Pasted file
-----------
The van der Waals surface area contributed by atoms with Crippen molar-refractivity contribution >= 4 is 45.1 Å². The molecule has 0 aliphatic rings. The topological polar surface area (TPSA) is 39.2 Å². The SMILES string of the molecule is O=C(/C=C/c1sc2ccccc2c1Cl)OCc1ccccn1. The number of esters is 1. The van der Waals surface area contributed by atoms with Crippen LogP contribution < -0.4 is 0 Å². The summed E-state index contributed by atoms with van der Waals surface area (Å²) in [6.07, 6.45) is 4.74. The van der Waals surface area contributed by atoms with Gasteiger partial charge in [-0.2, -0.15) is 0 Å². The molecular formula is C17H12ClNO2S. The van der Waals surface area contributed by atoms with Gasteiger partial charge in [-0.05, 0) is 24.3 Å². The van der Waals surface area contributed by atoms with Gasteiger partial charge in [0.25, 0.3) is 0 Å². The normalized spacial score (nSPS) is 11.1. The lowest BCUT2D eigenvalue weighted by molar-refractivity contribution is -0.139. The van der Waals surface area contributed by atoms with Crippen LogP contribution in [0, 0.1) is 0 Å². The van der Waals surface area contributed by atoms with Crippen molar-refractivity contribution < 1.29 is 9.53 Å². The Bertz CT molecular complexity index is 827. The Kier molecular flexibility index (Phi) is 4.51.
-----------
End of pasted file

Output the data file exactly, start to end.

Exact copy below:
The van der Waals surface area contributed by atoms with Crippen molar-refractivity contribution >= 4 is 45.1 Å². The molecule has 0 aliphatic rings. The topological polar surface area (TPSA) is 39.2 Å². The SMILES string of the molecule is O=C(/C=C/c1sc2ccccc2c1Cl)OCc1ccccn1. The number of esters is 1. The van der Waals surface area contributed by atoms with Crippen LogP contribution < -0.4 is 0 Å². The summed E-state index contributed by atoms with van der Waals surface area (Å²) in [6.07, 6.45) is 4.74. The van der Waals surface area contributed by atoms with Gasteiger partial charge in [-0.2, -0.15) is 0 Å². The molecular formula is C17H12ClNO2S. The van der Waals surface area contributed by atoms with Gasteiger partial charge in [-0.05, 0) is 24.3 Å². The van der Waals surface area contributed by atoms with Gasteiger partial charge in [0.25, 0.3) is 0 Å². The normalized spacial score (nSPS) is 11.1. The lowest BCUT2D eigenvalue weighted by molar-refractivity contribution is -0.139. The van der Waals surface area contributed by atoms with Crippen LogP contribution in [0, 0.1) is 0 Å². The van der Waals surface area contributed by atoms with Crippen molar-refractivity contribution < 1.29 is 9.53 Å². The Bertz CT molecular complexity index is 827. The Kier molecular flexibility index (Phi) is 4.51.